Daniel Phillips, a lead Tux3 developer, wrote to the kernel mailing list on Monday and acknowledged that it's been a long time coming for Tux3... We covered Tux3 back in 2008 as the Tux2 successor that was never merged due to licensing issues and then it had been quite some time without any news on Tux3, until it was resurrected in early 2013.
Aside from recommending performance-concerned Wine gamers try his still out-of-tree D3D command stream patches, Stefan shared some current performance expectations of upstream Wine. In general on a dual-core machine running Wine you can expect about 50% performance under Linux with Wine compared to directly running Windows, but it's largely dependent on the actual game and driver. When using the NVIDIA binary Linux driver you can more likely expect around 60% the performance of Windows or if using the open-source Radeon driver there is a 30~40% performance expectation.
The world is just moving on without M$ and “partners” so swiftly that there is little M$ can do to prevent the turnover. Good luck to the new CEO. He’s all about cloud anyway. Before long his client platform will be just lost in the noise. GNU/Linux already owns the cloud. M$ is having to pay hosters to run that other OS for name-only sites, again, just to claim any share at all out there. M$’s latest 10-Q shows client “licensing” is down 6% y/y and the monies received for “hardware” represents fewer clients because they don’t charge themselves a licensing fee. The result is they are shipping fewer client OS copies each year while Android/Linux is shipping more and still accelerating. M$ can drop the price to $0 and they still can’t ship as many units as Android/Linux because M$’s stuff doesn’t ship on small cheap plentiful computers. It’s almost over…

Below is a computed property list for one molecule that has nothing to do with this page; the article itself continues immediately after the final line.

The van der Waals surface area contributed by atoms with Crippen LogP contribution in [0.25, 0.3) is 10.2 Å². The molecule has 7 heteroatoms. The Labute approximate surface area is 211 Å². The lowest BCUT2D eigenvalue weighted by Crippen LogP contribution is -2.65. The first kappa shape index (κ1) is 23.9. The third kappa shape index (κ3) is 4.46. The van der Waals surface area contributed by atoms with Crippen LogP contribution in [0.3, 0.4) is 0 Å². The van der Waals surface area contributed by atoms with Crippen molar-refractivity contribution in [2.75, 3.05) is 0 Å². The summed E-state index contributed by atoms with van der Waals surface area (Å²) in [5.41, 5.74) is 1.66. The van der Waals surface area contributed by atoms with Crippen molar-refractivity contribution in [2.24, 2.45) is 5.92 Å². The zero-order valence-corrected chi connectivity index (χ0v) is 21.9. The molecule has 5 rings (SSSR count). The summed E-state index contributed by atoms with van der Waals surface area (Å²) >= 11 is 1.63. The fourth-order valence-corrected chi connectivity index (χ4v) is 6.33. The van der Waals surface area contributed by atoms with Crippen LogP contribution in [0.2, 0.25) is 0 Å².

When Asus jumps into the increasingly hot Chrome OS market by shipping its $179 Asus Chromebox in March, it will likely be the new price leader among computers that run Google’s Linux-based Chrome Operating System. It’s $20 cheaper than the hot-selling, $199 Acer C720 Chromebook, although it lacks the latter’s screen and keyboard. You get the same 4th Generation (“Haswell”) dual-core Intel Celeron 2955U, clocked at 1.4GHz, as you do with the C720, complete with integrated Intel HD graphics. Later this year, there will also be a Core i3-4010U version, as well as a Core i7 model that will not be offered in the U.S.
Today in Open Source: Amazon preps Android gaming and TV console launch for later this year. Plus: Linux Mint versus Ubuntu versus Chromebooks, and a first look at the Maxthon cloud browser for Linux
Parliament is still treating Linux users as though they aren't citizens. It's website, for them, is like the door of an exclusive Soho gentleman's club.
If you aint got Microsoft, you aint getting in - though we might give you a second chance if you go home and change that boho suit.
Video broadcasts of Parliamentary proceedings are designed to be watched by people with Microsoft software.
Red Star Linux, a Linux distribution used in North Korea, has been upgraded to version 3.0. With it comes an entire UI revamp, one that looks extremely similar to that of OS X. The menu buttons are placed on the lefthand corner of each window and many UI buttons have an “aqua” effect as seen in previous versions of OS X. Most notably however, is the addition of a dock on the bottom of the desktop that is almost identical to the dock seen in OS X.
Mako Server was announced last June. Based on Barracuda and Lua, the embeddable webserver is sufficiently compact to run on a Raspberry Pi. Like the other RTL technologies, it’s cross-platform, but is focused primarily on Linux.
He went on to tell me how he had looked up “Linux” on the Internet and became interested in the “free” part of software. It took him a bit to get his head around the fact that people from around the globe are contributing to FOSS for not much more than the spirit of kinship and giving. From that moment, in Eddie Baker’s eyes software became more than things you click on to make other things happen.
As the Raspberry Pi Foundation rockets towards producing its Pi-millionth board, it’s bringing with it an eager and innovative new generation of computer scientists. If educating an entire generation of children isn’t exciting enough, Linux just so happens to be the software smarts that underpins the whole venture.
But it can’t all be Pi for tea; we still have a huge main helping of desktop Linux goodness to tuck in to. We’re very excited about our roundup of VoIP clients, to embrace a world of fully-digital communication. From the now oddly Microsoft- owned Skype to the fantastic Jitsi, instant text, voice and video messaging is a slick and fast Linux affair.